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Posts Tagged ‘Deflación’

Daily Article by | Posted on 7/24/2008

An audio version of this article, read by Ron Jennings, is available as a free MP3 download.

A debate has been raging for some time among those in the finance industry about whether the United States is currently experiencing inflation, deflation, stagflation, reflation, hyperinflation, or maybe even some other sort of «-flation» that only Dr. Seuss could imagine.

Unfortunately, much of this debate is unproductive because the participants use varying definitions of these terms, and even when they use the same ones, deciding on one simple label might not be sufficient to describe the deeper economic forces at work and what their effects are likely to be. Given the confusion, this article will add some color to the debate by offering usable definitions of the terms inflation and deflation and then attempt to show what is occurring in today’s economy.

What Is Inflation?

The most commonly used definition of inflation — a general increase in the prices of goods and services — is probably the least descriptive, and it is certainly the most misleading. By no coincidence, this is the definition used by politicians, major financial newspaper columnists, and CNBC pundits; and it is the one taught in public high schools and colleges. The reason that this definition is misleading is because, as described in a recent article, it detaches the cause of the phenomenon (an increase in the money supply) from its eventual effects (an increase in the prices of goods and services).

Furthermore, use of this definition also leads to such ridiculous terms as «food inflation» to describe price increases in a few specific agricultural commodities. The absurdity of this notion can be seen when one realizes that nobody ever complains of «stock inflation» or «housing inflation» and that no economics textbook contains a case study that explains how monetary policy caused «Beanie Baby inflation» from 1995 to 1999.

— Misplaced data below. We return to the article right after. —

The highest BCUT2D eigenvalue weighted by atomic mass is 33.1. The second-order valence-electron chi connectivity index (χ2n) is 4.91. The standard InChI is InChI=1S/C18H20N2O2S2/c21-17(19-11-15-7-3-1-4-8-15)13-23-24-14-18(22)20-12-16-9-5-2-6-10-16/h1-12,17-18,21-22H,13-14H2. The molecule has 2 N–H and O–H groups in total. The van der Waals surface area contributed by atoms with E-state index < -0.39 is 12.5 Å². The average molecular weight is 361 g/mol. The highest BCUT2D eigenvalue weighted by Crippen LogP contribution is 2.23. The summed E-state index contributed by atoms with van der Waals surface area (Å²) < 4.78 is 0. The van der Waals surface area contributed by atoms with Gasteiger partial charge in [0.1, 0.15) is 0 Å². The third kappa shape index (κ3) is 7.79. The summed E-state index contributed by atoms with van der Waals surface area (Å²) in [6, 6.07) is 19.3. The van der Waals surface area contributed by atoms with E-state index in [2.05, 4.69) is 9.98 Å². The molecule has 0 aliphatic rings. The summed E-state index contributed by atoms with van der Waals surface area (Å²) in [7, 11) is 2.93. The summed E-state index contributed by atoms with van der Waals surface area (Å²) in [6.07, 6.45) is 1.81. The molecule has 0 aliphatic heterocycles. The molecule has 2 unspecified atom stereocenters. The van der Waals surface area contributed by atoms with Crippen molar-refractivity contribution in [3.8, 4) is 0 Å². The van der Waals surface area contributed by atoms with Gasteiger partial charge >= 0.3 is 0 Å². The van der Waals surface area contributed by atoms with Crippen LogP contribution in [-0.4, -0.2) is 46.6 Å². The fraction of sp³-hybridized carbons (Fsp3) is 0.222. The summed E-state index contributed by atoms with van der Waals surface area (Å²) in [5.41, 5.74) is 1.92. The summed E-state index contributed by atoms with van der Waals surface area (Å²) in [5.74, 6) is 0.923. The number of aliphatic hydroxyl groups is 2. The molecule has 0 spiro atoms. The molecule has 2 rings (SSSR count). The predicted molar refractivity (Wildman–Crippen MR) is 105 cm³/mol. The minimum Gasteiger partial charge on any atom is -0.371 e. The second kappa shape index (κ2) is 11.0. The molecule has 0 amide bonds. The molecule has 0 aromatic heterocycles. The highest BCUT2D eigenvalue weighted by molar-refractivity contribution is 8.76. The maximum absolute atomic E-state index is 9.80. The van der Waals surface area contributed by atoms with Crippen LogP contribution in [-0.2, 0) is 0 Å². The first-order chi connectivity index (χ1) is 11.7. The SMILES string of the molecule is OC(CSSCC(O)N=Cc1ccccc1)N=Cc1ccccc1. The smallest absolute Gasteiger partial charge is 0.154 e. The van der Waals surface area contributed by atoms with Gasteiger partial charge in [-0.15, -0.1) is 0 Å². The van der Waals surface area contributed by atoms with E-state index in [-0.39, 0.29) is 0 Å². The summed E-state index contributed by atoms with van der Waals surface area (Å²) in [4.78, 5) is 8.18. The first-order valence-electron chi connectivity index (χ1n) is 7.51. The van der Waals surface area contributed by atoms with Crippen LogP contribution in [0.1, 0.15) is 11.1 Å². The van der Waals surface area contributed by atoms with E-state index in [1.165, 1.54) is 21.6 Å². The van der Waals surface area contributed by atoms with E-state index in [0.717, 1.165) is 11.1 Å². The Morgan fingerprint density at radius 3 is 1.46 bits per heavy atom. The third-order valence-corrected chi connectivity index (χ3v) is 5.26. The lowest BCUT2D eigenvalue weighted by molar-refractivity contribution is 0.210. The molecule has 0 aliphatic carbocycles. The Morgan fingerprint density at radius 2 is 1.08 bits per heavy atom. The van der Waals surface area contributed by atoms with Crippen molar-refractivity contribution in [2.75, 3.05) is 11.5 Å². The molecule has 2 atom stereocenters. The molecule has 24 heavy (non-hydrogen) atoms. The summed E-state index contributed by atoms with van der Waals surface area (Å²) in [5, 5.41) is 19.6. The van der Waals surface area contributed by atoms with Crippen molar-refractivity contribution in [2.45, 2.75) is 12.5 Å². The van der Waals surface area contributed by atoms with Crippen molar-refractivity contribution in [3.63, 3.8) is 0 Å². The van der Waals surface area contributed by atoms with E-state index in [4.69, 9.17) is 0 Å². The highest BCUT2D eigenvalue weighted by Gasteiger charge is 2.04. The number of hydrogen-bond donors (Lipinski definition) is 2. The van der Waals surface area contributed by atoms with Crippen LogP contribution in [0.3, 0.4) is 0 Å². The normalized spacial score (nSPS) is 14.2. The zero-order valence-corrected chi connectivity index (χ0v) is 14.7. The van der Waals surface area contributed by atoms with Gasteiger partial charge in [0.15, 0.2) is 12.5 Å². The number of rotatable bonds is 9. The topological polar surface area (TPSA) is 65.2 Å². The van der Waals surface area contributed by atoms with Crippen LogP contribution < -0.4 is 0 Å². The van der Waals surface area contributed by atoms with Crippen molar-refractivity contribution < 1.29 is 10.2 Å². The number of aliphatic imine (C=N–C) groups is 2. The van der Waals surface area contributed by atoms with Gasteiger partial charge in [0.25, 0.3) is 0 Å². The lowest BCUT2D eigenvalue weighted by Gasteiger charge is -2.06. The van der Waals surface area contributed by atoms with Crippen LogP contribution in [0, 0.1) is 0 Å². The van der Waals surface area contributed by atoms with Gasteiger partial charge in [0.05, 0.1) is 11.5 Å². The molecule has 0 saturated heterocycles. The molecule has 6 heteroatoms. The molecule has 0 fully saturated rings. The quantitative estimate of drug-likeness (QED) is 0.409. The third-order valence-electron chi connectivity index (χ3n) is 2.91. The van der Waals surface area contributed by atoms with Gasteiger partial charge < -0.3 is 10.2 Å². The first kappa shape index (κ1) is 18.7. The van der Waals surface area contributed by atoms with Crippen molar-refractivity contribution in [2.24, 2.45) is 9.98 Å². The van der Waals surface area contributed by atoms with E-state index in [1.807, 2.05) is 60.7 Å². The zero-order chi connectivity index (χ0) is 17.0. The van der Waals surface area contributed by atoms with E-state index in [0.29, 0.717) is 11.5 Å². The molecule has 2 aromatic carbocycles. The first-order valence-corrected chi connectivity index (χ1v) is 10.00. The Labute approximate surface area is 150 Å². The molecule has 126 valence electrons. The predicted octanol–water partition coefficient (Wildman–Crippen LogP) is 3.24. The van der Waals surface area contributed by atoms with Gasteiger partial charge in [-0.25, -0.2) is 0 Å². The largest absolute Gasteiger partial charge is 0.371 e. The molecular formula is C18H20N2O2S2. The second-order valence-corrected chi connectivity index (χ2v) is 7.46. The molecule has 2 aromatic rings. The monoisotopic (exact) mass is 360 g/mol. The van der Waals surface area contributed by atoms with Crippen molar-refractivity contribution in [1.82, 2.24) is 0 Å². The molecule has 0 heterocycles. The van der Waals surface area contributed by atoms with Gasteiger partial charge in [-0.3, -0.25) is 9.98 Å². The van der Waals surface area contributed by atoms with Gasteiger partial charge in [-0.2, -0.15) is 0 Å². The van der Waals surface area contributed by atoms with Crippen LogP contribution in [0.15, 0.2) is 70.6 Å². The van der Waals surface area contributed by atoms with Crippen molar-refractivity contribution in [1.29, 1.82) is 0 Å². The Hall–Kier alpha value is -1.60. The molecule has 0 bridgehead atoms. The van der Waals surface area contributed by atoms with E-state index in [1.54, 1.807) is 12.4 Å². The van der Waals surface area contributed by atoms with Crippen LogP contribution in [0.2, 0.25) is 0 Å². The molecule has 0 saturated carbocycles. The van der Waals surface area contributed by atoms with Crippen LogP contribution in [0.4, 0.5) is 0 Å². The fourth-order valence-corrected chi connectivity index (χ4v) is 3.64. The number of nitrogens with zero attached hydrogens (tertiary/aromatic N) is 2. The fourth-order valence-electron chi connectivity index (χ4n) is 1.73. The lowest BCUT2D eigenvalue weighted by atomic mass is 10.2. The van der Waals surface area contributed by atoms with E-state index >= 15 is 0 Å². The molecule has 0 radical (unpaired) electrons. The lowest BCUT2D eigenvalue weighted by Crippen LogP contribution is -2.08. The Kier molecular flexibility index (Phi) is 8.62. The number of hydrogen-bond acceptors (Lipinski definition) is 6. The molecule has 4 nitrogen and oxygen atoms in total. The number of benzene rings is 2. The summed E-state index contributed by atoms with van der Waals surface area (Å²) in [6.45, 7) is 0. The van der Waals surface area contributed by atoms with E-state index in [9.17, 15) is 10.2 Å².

If we agree with Milton Friedman’s famous dictum that «inflation is always and everywhere a monetary phenomenon,» then we should adopt a definition that explicitly acknowledges this point. Prominent Austrian economists such as Ludwig von Mises, Henry Hazlitt, and Murray Rothbard have presented definitions that vary slightly from one another, but one aspect common to all of them is an increase in the money supply.[1] Accordingly, I will adopt that simple definition. Deflation will be defined conversely as a decrease in the money supply. In order for these definitions to be meaningful, however, one must also have a precise definition of money.

What Is Money?

Money, as Frank Shostak succinctly explains, is «that for which all other goods and services are traded.» In practice, money is typically a homogenous and durable good that is universally recognized as something of value and which people are willing to accept in exchange for goods and services. It might be gold or pieces of paper physically exchanged in transactions, or it might be such items stored in institutions like banks and drawn upon by checks, debit cards, or other means.

Complications arise in applying this definition, however, due to practices such as fractional-reserve banking. When a depositor places a sum of money in a checking account at a fractional-reserve bank, the bank may loan out 90% of his deposit to another person with the assumption that the depositor will not withdraw all of his funds. When the bank extends such a loan, the depositor has effectively loaned his money to the borrower, but without his knowledge. In fact, both the depositor and the lender will have legal title to the same sum of money at the same time. Insofar as the depositor believes he can withdraw his money from the bank at any time, he perceives that he still possesses 100% of his deposit. As a result, the money supply has effectively become 190% of what it was originally. But this is just the first step. As the new money is deposited in turn, it generates yet more new money, which can also be deposited, on and on through the banking system until the money supply grows to as much as 1,000% of what it was originally.

While loans like the one above, which Ludwig von Mises referred to as «circulation credit,» have the effect of increasing the money supply, they lie in stark contrast to loans in which the lender temporarily gives up the right to his money, as happens when a depositor purchases a certificate of deposit from a bank. During the term of the CD, the depositor presumably understands that he cannot withdraw his money, and he adjusts his behavior and use of money based on that understanding.